There are also concerns regarding how personality tests are used in the real world. Responding to worries that MBTI results are used to hire, fire or promote employees, Segovia said, "The MBTI tool is used to develop employees and to bring out the best performance by helping them become more self-aware, and also more aware of the differences in preferences and talents that other people bring to the table. However, it is not designed for, nor should it be used for any kind of selection (hiring, promotions, etc.)." Yet, up to 60 percent of workers are asked to take workplace tests, and many organizations even give personality assessments to job candidates [source: Meinert].
The CPP does portray the MBTI categories in a positive light — Segovia even referred to the test as a forerunner of positive psychology. All 16 types are considered equal, but some may excel at particular types of work or engage with specific personality types better. But one slightly negative perspective we found when taking the MBTI was a discussion of what might happen if a type takes a preference too far, possibly because of stress. For instance, there are many positive aspects of being an INTP, but if you're too INTP, you might be guilty of "overintellectualizing and becoming too theoretical in your explanations," as the MBTI puts it.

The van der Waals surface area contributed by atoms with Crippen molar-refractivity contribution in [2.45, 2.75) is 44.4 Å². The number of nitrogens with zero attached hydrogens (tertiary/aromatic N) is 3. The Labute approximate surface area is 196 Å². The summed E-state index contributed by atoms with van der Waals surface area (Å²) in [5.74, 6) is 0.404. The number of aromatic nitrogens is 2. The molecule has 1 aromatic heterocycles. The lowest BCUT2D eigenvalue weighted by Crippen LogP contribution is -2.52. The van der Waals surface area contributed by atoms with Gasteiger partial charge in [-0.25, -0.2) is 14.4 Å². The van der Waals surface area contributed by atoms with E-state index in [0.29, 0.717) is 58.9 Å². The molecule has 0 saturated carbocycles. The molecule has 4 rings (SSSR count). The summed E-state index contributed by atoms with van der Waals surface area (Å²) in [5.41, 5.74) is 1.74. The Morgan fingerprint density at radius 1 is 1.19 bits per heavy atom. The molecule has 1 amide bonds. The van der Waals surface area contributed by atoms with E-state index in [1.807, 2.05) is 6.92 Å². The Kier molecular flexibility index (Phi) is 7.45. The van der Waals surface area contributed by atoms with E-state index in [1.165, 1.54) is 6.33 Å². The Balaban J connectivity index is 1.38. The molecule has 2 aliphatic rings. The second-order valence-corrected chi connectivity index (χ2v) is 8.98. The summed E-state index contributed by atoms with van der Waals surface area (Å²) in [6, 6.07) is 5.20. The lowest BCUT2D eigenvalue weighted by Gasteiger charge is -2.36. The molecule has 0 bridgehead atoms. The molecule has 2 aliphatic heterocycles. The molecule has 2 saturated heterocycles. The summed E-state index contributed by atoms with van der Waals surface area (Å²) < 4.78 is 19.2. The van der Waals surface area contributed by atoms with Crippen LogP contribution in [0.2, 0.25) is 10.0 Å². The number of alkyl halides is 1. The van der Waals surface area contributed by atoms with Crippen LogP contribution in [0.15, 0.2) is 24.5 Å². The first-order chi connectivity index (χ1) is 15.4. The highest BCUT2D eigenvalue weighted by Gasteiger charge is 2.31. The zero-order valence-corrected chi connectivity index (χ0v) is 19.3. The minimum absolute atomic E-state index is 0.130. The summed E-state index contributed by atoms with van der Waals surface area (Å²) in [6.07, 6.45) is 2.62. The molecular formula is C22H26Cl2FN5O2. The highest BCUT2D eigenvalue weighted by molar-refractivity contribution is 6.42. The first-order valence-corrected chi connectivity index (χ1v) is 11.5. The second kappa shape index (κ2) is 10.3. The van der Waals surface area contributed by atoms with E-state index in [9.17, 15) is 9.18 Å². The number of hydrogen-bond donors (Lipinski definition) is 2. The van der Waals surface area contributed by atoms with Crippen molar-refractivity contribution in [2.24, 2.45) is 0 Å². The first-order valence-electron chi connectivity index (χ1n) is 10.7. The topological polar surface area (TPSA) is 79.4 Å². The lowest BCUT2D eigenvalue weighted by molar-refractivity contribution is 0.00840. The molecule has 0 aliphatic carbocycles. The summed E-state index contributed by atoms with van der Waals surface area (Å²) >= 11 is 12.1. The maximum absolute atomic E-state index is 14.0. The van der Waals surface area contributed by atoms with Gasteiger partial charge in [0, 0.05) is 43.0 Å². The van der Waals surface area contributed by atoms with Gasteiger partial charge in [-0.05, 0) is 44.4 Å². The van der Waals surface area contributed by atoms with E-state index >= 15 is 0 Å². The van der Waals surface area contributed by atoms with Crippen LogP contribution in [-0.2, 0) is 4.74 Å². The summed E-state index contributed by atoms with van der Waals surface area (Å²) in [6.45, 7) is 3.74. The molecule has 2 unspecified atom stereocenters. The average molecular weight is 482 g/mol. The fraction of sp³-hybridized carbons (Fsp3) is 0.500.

Regarding the validity and repeatability of the results (Jung, Myers and Briggs contended that a personality type was something you have for life), Segovia told us that different results in retakes of the assessment simply suggest that the initial response was close to the center line in the dichotomy, so a few different answers would push a person to the other side of the dichotomy. This could be easily interpreted as pointing out a major flaw in any effort to divide people into rigid categories, however — if an assessment has repeatable results, changing a small number of answers shouldn't drastically affect the outcome. Regardless, Segovia said in an email, "Test and re-test agreement for each aspect of MBTI type is nine times higher than chance, and for three of the four dimensions it is about three times higher than chance, meaning that individuals are likely to receive the same results on consecutive MBTI administrations."
So, the scientific value of personality tests is under much scrutiny, thanks to their wavering legitimacy and the ambiguity of personality itself. But personality testing is used widely, in counseling, employment, therapy and elsewhere. Despite the criticism leveled against these tests, they remain successful — and profitable.